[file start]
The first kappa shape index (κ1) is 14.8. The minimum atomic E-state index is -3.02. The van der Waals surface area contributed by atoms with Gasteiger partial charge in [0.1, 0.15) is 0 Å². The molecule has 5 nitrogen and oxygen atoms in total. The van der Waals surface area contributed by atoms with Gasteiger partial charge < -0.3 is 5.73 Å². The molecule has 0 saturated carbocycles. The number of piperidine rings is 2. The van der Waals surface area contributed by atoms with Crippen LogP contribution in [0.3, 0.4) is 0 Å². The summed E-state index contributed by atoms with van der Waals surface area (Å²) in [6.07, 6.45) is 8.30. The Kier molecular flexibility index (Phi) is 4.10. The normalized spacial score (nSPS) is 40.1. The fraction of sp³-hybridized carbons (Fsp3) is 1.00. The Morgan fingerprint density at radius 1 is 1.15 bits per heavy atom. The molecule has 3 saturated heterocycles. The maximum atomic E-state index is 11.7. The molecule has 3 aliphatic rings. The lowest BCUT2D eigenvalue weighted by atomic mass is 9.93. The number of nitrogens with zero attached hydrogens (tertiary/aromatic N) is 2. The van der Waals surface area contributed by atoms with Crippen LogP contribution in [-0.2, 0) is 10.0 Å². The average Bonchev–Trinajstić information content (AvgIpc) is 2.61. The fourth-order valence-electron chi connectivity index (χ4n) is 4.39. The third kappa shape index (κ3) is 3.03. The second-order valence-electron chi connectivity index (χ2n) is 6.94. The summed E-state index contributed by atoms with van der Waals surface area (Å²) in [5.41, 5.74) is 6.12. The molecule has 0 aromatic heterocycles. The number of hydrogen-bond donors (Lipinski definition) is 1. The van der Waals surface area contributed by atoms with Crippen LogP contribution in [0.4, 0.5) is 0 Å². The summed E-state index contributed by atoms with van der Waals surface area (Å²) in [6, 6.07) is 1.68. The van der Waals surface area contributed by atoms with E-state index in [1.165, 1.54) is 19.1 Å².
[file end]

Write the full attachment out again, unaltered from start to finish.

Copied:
The first kappa shape index (κ1) is 14.8. The minimum atomic E-state index is -3.02. The van der Waals surface area contributed by atoms with Gasteiger partial charge in [0.1, 0.15) is 0 Å². The molecule has 5 nitrogen and oxygen atoms in total. The van der Waals surface area contributed by atoms with Gasteiger partial charge < -0.3 is 5.73 Å². The molecule has 0 saturated carbocycles. The number of piperidine rings is 2. The van der Waals surface area contributed by atoms with Crippen LogP contribution in [0.3, 0.4) is 0 Å². The summed E-state index contributed by atoms with van der Waals surface area (Å²) in [6.07, 6.45) is 8.30. The Kier molecular flexibility index (Phi) is 4.10. The normalized spacial score (nSPS) is 40.1. The fraction of sp³-hybridized carbons (Fsp3) is 1.00. The Morgan fingerprint density at radius 1 is 1.15 bits per heavy atom. The molecule has 3 saturated heterocycles. The maximum atomic E-state index is 11.7. The molecule has 3 aliphatic rings. The lowest BCUT2D eigenvalue weighted by atomic mass is 9.93. The number of nitrogens with zero attached hydrogens (tertiary/aromatic N) is 2. The van der Waals surface area contributed by atoms with Crippen LogP contribution in [-0.2, 0) is 10.0 Å². The average Bonchev–Trinajstić information content (AvgIpc) is 2.61. The fourth-order valence-electron chi connectivity index (χ4n) is 4.39. The third kappa shape index (κ3) is 3.03. The second-order valence-electron chi connectivity index (χ2n) is 6.94. The summed E-state index contributed by atoms with van der Waals surface area (Å²) in [5.41, 5.74) is 6.12. The molecule has 0 aromatic heterocycles. The number of hydrogen-bond donors (Lipinski definition) is 1. The van der Waals surface area contributed by atoms with Crippen LogP contribution in [0.4, 0.5) is 0 Å². The summed E-state index contributed by atoms with van der Waals surface area (Å²) in [6, 6.07) is 1.68. The van der Waals surface area contributed by atoms with E-state index in [1.165, 1.54) is 19.1 Å².